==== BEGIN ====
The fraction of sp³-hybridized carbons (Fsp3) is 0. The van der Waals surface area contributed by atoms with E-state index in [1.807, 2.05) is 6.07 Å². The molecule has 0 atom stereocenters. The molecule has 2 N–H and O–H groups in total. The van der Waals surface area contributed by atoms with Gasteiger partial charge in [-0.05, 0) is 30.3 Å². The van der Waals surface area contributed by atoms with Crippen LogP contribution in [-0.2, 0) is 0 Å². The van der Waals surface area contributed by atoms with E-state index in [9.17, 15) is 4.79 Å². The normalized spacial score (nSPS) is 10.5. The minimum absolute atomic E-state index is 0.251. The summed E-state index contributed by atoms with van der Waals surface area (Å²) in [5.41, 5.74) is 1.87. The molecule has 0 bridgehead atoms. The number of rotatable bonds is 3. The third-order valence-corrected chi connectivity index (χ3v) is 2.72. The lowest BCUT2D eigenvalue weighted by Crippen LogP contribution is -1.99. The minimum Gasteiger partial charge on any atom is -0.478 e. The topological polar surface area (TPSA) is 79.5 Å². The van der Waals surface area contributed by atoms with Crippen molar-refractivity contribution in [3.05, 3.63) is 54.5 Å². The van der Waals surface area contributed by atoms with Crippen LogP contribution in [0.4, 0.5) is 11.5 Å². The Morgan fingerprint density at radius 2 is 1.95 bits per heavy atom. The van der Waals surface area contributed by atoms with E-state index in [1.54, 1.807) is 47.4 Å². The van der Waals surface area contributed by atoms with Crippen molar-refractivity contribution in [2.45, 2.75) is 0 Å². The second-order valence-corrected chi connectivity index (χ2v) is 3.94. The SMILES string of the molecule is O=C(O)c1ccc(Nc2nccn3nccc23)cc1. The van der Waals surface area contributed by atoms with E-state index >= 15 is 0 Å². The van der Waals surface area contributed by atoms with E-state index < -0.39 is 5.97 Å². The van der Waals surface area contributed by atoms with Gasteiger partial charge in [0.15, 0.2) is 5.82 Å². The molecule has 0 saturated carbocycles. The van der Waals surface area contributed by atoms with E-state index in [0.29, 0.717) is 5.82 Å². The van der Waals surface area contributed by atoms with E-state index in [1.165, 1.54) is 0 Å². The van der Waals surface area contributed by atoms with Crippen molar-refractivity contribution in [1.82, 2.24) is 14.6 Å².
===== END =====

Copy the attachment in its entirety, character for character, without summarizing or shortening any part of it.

The fraction of sp³-hybridized carbons (Fsp3) is 0. The van der Waals surface area contributed by atoms with E-state index in [1.807, 2.05) is 6.07 Å². The molecule has 0 atom stereocenters. The molecule has 2 N–H and O–H groups in total. The van der Waals surface area contributed by atoms with Gasteiger partial charge in [-0.05, 0) is 30.3 Å². The van der Waals surface area contributed by atoms with Crippen LogP contribution in [-0.2, 0) is 0 Å². The van der Waals surface area contributed by atoms with E-state index in [9.17, 15) is 4.79 Å². The normalized spacial score (nSPS) is 10.5. The minimum absolute atomic E-state index is 0.251. The summed E-state index contributed by atoms with van der Waals surface area (Å²) in [5.41, 5.74) is 1.87. The molecule has 0 bridgehead atoms. The number of rotatable bonds is 3. The third-order valence-corrected chi connectivity index (χ3v) is 2.72. The lowest BCUT2D eigenvalue weighted by Crippen LogP contribution is -1.99. The minimum Gasteiger partial charge on any atom is -0.478 e. The topological polar surface area (TPSA) is 79.5 Å². The van der Waals surface area contributed by atoms with Crippen molar-refractivity contribution in [3.05, 3.63) is 54.5 Å². The van der Waals surface area contributed by atoms with Crippen LogP contribution in [0.4, 0.5) is 11.5 Å². The Morgan fingerprint density at radius 2 is 1.95 bits per heavy atom. The van der Waals surface area contributed by atoms with E-state index in [1.54, 1.807) is 47.4 Å². The van der Waals surface area contributed by atoms with Crippen molar-refractivity contribution in [2.45, 2.75) is 0 Å². The second-order valence-corrected chi connectivity index (χ2v) is 3.94. The SMILES string of the molecule is O=C(O)c1ccc(Nc2nccn3nccc23)cc1. The van der Waals surface area contributed by atoms with E-state index >= 15 is 0 Å². The van der Waals surface area contributed by atoms with E-state index < -0.39 is 5.97 Å². The van der Waals surface area contributed by atoms with Gasteiger partial charge in [0.15, 0.2) is 5.82 Å². The molecule has 0 saturated carbocycles. The van der Waals surface area contributed by atoms with E-state index in [0.29, 0.717) is 5.82 Å². The van der Waals surface area contributed by atoms with E-state index in [1.165, 1.54) is 0 Å². The van der Waals surface area contributed by atoms with Crippen molar-refractivity contribution in [1.82, 2.24) is 14.6 Å².